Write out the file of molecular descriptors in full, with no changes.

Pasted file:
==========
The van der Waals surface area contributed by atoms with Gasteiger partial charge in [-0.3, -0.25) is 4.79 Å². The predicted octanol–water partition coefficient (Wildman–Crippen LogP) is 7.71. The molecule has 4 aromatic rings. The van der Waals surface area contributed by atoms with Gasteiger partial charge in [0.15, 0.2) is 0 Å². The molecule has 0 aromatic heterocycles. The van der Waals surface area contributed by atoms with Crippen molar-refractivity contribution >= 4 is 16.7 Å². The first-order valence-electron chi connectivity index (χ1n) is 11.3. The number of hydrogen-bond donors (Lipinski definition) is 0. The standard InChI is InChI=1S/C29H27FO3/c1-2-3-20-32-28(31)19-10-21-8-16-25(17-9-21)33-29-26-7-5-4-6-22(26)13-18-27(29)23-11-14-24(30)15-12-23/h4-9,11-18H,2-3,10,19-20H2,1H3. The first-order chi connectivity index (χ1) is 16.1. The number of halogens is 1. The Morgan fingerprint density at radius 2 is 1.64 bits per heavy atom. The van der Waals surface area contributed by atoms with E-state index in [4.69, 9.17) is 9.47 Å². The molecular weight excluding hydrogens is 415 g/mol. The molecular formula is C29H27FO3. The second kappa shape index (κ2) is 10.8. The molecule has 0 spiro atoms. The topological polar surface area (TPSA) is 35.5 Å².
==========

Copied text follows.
The van der Waals surface area contributed by atoms with Gasteiger partial charge in [-0.3, -0.25) is 4.79 Å². The predicted octanol–water partition coefficient (Wildman–Crippen LogP) is 7.71. The molecule has 4 aromatic rings. The van der Waals surface area contributed by atoms with Gasteiger partial charge in [0.15, 0.2) is 0 Å². The molecule has 0 aromatic heterocycles. The van der Waals surface area contributed by atoms with Crippen molar-refractivity contribution >= 4 is 16.7 Å². The first-order valence-electron chi connectivity index (χ1n) is 11.3. The number of hydrogen-bond donors (Lipinski definition) is 0. The standard InChI is InChI=1S/C29H27FO3/c1-2-3-20-32-28(31)19-10-21-8-16-25(17-9-21)33-29-26-7-5-4-6-22(26)13-18-27(29)23-11-14-24(30)15-12-23/h4-9,11-18H,2-3,10,19-20H2,1H3. The first-order chi connectivity index (χ1) is 16.1. The number of halogens is 1. The Morgan fingerprint density at radius 2 is 1.64 bits per heavy atom. The van der Waals surface area contributed by atoms with E-state index in [4.69, 9.17) is 9.47 Å². The molecular weight excluding hydrogens is 415 g/mol. The molecular formula is C29H27FO3. The second kappa shape index (κ2) is 10.8. The molecule has 0 spiro atoms. The topological polar surface area (TPSA) is 35.5 Å².